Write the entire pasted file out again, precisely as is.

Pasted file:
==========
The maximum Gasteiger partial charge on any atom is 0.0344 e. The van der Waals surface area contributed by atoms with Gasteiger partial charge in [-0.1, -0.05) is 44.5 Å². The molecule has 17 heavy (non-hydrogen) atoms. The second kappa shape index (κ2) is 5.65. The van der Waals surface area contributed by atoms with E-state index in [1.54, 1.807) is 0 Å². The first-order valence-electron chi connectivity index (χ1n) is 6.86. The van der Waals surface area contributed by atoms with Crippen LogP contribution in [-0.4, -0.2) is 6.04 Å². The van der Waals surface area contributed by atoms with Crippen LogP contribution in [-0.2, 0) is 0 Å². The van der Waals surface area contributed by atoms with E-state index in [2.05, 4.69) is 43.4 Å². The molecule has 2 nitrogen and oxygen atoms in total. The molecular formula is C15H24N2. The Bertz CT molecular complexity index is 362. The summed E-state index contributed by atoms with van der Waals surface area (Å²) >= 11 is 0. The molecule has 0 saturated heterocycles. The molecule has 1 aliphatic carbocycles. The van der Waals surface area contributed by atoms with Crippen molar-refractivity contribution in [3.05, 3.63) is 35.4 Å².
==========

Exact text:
The maximum Gasteiger partial charge on any atom is 0.0344 e. The van der Waals surface area contributed by atoms with Gasteiger partial charge in [-0.1, -0.05) is 44.5 Å². The molecule has 17 heavy (non-hydrogen) atoms. The second kappa shape index (κ2) is 5.65. The van der Waals surface area contributed by atoms with E-state index in [1.54, 1.807) is 0 Å². The first-order valence-electron chi connectivity index (χ1n) is 6.86. The van der Waals surface area contributed by atoms with Crippen LogP contribution in [-0.4, -0.2) is 6.04 Å². The van der Waals surface area contributed by atoms with Crippen LogP contribution in [-0.2, 0) is 0 Å². The van der Waals surface area contributed by atoms with E-state index in [2.05, 4.69) is 43.4 Å². The molecule has 2 nitrogen and oxygen atoms in total. The molecular formula is C15H24N2. The Bertz CT molecular complexity index is 362. The summed E-state index contributed by atoms with van der Waals surface area (Å²) >= 11 is 0. The molecule has 0 saturated heterocycles. The molecule has 1 aliphatic carbocycles. The van der Waals surface area contributed by atoms with Crippen molar-refractivity contribution in [3.05, 3.63) is 35.4 Å².